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I have a solution with several projects, where the startup project has a post-build event that does all the copying of "plugin" projects and other organizing tasks. After upgrading the solution from VS 2005 to VS 2008, it appears as though the post-build event only fires if I modify the startup project, which means my updated plugins don't get plugged in to the current debugging session. This makes sense, but it seems like a change in behavior. Is anyone else noticing a change in behavior with regard to which projects get built?

Does anyone know of a workaround that I can use to force the startup project to rebuild whenever I hit F5? Perhaps I configured VS 2005 to work this way so long ago that I've forgotten all about it ...

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7 Answers 7

up vote 3 down vote accepted

Why not just add a dependency to the "startup" project for each of the plugins? This will force the project to be rebuilt if any of the others change, and you won't have to mess with any other pre/post-build events.

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I think you need to reorganize the responsibilities. Each component should be responsible for itself and therefore copy its generated goodness where it needs to go. That way it doesn't matter if/who/what/when/where got built. Whatever is updated will put itself into the proper place.

IMO the other suggestions are no-nos since they'll circumvent the compiler's smarts to know when a rebuild is necessary for the main project. And hence killing any compile time-savings. If your "plugin" projects are assemblies (and not just project-references from the main project), then you do not need to rebuild the main project each time a plugin is rebuilt. The new assembly will get selected into the process / debugger w/o the main project needing a rebuild.

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I don't know if this is the right way to do it but you could add a prebuild event to your startup projcet (if it's static) to clean the project which will force a rebuild.

something like:

devenv project.csproj /clean
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This is a pain. What we really need is for Microsoft to allow us to hook into a Post-Solution Build event. You can do this via macros but that's too complicated.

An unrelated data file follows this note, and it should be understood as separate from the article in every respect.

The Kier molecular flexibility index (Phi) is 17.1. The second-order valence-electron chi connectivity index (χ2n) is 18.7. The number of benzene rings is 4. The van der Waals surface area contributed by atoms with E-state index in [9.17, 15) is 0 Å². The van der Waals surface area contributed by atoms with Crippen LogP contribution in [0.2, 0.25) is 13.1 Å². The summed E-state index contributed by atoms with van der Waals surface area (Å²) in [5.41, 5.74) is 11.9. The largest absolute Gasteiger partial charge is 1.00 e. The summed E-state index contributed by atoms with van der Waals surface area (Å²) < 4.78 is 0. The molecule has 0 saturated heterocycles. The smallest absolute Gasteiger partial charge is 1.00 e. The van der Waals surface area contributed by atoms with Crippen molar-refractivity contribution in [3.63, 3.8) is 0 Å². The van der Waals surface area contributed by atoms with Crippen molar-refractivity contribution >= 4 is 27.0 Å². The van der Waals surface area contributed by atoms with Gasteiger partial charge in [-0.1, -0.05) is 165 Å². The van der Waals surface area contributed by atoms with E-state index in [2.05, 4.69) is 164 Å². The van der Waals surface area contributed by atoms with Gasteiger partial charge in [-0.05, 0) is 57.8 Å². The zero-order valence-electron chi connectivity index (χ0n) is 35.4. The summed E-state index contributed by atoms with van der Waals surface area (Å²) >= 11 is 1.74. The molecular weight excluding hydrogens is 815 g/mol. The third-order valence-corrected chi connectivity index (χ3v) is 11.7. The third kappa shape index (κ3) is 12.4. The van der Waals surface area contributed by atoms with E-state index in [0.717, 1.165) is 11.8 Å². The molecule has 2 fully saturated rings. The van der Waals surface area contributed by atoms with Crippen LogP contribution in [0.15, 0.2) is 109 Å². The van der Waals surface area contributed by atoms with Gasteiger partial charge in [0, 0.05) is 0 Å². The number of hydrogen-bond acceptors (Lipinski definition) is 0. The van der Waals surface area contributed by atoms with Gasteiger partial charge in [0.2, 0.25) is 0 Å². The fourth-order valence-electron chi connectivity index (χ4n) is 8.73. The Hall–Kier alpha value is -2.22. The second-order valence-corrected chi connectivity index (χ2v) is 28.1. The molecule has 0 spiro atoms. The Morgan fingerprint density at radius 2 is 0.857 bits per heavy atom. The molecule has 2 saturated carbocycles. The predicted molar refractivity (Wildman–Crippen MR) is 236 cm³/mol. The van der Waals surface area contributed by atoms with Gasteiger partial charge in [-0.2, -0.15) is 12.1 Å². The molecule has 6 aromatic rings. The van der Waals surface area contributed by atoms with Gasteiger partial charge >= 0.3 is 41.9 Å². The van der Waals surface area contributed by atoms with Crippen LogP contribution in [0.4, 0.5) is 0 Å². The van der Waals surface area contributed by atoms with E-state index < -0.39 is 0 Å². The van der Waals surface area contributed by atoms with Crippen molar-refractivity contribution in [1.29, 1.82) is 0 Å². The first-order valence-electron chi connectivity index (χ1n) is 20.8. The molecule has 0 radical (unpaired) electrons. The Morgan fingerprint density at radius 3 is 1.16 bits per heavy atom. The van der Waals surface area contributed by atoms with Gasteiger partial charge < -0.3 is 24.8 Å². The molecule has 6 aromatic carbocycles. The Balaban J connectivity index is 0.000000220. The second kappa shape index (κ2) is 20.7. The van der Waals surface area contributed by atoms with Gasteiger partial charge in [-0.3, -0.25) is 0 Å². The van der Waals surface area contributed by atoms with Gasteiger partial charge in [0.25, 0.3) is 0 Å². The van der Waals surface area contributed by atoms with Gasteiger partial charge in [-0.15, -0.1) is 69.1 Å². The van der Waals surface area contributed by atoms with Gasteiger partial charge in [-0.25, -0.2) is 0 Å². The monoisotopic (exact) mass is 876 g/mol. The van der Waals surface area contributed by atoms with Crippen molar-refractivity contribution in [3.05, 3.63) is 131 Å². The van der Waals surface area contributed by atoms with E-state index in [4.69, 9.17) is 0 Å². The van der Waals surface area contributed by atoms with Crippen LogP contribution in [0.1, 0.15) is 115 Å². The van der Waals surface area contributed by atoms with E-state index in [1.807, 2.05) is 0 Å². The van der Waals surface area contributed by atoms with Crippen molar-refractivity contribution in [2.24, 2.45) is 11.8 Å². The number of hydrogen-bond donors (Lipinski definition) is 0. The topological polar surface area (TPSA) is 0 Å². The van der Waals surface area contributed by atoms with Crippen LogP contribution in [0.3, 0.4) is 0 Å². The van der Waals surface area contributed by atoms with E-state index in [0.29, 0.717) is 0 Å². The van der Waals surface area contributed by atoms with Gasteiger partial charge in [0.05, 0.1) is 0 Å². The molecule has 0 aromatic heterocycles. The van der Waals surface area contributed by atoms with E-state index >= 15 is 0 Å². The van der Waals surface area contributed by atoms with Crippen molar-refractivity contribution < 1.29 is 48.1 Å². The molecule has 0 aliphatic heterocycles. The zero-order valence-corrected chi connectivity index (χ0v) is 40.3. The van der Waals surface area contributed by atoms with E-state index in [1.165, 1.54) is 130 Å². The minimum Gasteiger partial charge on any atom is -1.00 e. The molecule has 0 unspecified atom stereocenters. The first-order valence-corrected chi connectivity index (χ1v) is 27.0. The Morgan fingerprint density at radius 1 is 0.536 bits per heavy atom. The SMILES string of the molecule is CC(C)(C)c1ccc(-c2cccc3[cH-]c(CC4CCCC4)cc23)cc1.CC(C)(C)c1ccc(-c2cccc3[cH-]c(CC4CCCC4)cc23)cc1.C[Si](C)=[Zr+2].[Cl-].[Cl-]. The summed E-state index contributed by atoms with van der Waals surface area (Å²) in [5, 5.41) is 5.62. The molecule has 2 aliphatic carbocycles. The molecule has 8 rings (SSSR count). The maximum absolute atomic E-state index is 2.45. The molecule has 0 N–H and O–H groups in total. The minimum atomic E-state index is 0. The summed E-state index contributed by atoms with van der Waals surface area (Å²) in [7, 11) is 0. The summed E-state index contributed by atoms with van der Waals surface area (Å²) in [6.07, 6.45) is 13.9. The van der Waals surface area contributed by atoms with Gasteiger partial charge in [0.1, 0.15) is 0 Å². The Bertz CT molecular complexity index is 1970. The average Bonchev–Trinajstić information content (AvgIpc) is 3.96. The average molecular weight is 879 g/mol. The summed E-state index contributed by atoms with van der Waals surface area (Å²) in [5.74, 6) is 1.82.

I'm assuming this is a C++ project because I don't have this problem with C#.

This is my solution, it's not elegant but it works:

  • Create a new project whose only purpose is to run the post-build script. Mark it as dependent on every other project in the solution.
  • Add a dummy file to that project called dummy.h or whatever.
  • Right click on dummy.h in Solution Explorer and select Properties.
  • Select 'Custom Build Step'.
  • For the command line type 'echo' and for Outputs just type 'dummy' or something else that will never exist.

This project, and therefore the post-build script, will now be run on every build.


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flipdoubt: they are projects created originally in 2008. My suggestion if it's not working C# is to look in the Build Events tab and check the setting of the "Run the post-build event:" drop down. If it is set to 'When the build updates the project output' this might be your problem, try setting to 'On successful build'.


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I'm having the same issue here and it is VERY annoying. John Richardson is right in that there should be a Post-Solution Build event (and a Pre-Solution Build event) that applies whenever ANY project in the solution is being built.

I don't think there is any good workaround to get this outcome in the current VS 2008 IDE.

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Starting from @lomaxx suggestion, I got a very similar setup working by adding the following line at the end of the post-build event of the startup project:

"$(DevEnvDir)devenv.exe" "$(ProjectPath)" /clean

Note that this makes the startup project build the next time you need to debug, so you should make sure the project gets built at least once.

PS. I initially tried the pre-build as suggested, but that didn't work (and I think it makes sense - if VS thinks a project doesn't need building, it won't execute any events for that project).

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